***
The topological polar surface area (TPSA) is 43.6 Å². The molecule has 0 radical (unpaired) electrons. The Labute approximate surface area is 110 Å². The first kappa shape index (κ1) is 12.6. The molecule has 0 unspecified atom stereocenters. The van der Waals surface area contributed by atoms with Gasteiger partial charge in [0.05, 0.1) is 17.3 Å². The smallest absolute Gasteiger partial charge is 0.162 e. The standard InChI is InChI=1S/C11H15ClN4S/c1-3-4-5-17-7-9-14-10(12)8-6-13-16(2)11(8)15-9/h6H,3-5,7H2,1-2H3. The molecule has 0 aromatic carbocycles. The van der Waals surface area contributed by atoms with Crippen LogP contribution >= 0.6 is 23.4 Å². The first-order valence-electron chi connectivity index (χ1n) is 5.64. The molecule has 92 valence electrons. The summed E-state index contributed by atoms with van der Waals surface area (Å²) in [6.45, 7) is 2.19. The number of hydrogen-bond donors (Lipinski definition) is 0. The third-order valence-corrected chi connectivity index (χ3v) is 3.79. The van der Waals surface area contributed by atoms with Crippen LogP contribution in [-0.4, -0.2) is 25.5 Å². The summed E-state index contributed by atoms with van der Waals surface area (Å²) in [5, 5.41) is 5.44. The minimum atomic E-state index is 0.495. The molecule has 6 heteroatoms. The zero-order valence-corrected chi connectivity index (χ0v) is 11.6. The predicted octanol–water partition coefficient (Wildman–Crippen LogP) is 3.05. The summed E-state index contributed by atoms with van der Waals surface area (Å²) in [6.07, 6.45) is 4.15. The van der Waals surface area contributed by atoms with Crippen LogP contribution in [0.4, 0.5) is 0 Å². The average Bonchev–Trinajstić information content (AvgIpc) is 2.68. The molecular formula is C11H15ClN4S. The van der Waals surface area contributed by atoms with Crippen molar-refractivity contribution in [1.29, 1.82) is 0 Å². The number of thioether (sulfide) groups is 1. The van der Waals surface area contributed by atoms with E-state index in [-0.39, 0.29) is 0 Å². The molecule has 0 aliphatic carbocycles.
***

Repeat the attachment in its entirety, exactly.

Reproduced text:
The topological polar surface area (TPSA) is 43.6 Å². The molecule has 0 radical (unpaired) electrons. The Labute approximate surface area is 110 Å². The first kappa shape index (κ1) is 12.6. The molecule has 0 unspecified atom stereocenters. The van der Waals surface area contributed by atoms with Gasteiger partial charge in [0.05, 0.1) is 17.3 Å². The smallest absolute Gasteiger partial charge is 0.162 e. The standard InChI is InChI=1S/C11H15ClN4S/c1-3-4-5-17-7-9-14-10(12)8-6-13-16(2)11(8)15-9/h6H,3-5,7H2,1-2H3. The molecule has 0 aromatic carbocycles. The van der Waals surface area contributed by atoms with Crippen LogP contribution >= 0.6 is 23.4 Å². The first-order valence-electron chi connectivity index (χ1n) is 5.64. The molecule has 92 valence electrons. The summed E-state index contributed by atoms with van der Waals surface area (Å²) in [6.45, 7) is 2.19. The number of hydrogen-bond donors (Lipinski definition) is 0. The third-order valence-corrected chi connectivity index (χ3v) is 3.79. The van der Waals surface area contributed by atoms with Crippen LogP contribution in [-0.4, -0.2) is 25.5 Å². The summed E-state index contributed by atoms with van der Waals surface area (Å²) in [5, 5.41) is 5.44. The minimum atomic E-state index is 0.495. The molecule has 6 heteroatoms. The zero-order valence-corrected chi connectivity index (χ0v) is 11.6. The predicted octanol–water partition coefficient (Wildman–Crippen LogP) is 3.05. The summed E-state index contributed by atoms with van der Waals surface area (Å²) in [6.07, 6.45) is 4.15. The van der Waals surface area contributed by atoms with Crippen LogP contribution in [0.4, 0.5) is 0 Å². The average Bonchev–Trinajstić information content (AvgIpc) is 2.68. The molecular formula is C11H15ClN4S. The van der Waals surface area contributed by atoms with Crippen molar-refractivity contribution in [1.29, 1.82) is 0 Å². The number of thioether (sulfide) groups is 1. The van der Waals surface area contributed by atoms with E-state index in [-0.39, 0.29) is 0 Å². The molecule has 0 aliphatic carbocycles.